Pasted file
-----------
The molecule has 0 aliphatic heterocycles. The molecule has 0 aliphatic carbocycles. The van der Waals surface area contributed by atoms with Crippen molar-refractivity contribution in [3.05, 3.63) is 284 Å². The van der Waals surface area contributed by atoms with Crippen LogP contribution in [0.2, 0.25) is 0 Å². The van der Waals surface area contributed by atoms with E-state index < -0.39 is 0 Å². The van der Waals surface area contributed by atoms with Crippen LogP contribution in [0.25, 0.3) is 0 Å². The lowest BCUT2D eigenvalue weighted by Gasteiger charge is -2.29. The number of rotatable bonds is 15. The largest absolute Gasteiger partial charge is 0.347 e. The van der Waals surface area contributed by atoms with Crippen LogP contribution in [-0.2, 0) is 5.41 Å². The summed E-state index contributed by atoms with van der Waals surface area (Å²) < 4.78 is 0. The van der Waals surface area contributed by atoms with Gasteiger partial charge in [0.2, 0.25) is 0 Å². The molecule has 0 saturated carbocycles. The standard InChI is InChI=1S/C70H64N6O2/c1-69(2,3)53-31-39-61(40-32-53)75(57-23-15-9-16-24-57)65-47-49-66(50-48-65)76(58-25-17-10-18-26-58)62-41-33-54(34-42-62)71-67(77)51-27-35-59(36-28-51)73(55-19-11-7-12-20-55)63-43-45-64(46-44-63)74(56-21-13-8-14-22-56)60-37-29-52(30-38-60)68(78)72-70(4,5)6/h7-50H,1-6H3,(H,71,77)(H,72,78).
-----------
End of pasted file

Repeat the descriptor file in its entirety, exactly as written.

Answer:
The molecule has 0 aliphatic heterocycles. The molecule has 0 aliphatic carbocycles. The van der Waals surface area contributed by atoms with Crippen molar-refractivity contribution in [3.05, 3.63) is 284 Å². The van der Waals surface area contributed by atoms with Crippen LogP contribution in [0.2, 0.25) is 0 Å². The van der Waals surface area contributed by atoms with E-state index < -0.39 is 0 Å². The van der Waals surface area contributed by atoms with Crippen LogP contribution in [0.25, 0.3) is 0 Å². The lowest BCUT2D eigenvalue weighted by Gasteiger charge is -2.29. The number of rotatable bonds is 15. The largest absolute Gasteiger partial charge is 0.347 e. The van der Waals surface area contributed by atoms with Crippen LogP contribution in [-0.2, 0) is 5.41 Å². The summed E-state index contributed by atoms with van der Waals surface area (Å²) < 4.78 is 0. The van der Waals surface area contributed by atoms with Gasteiger partial charge in [0.2, 0.25) is 0 Å². The molecule has 0 saturated carbocycles. The standard InChI is InChI=1S/C70H64N6O2/c1-69(2,3)53-31-39-61(40-32-53)75(57-23-15-9-16-24-57)65-47-49-66(50-48-65)76(58-25-17-10-18-26-58)62-41-33-54(34-42-62)71-67(77)51-27-35-59(36-28-51)73(55-19-11-7-12-20-55)63-43-45-64(46-44-63)74(56-21-13-8-14-22-56)60-37-29-52(30-38-60)68(78)72-70(4,5)6/h7-50H,1-6H3,(H,71,77)(H,72,78).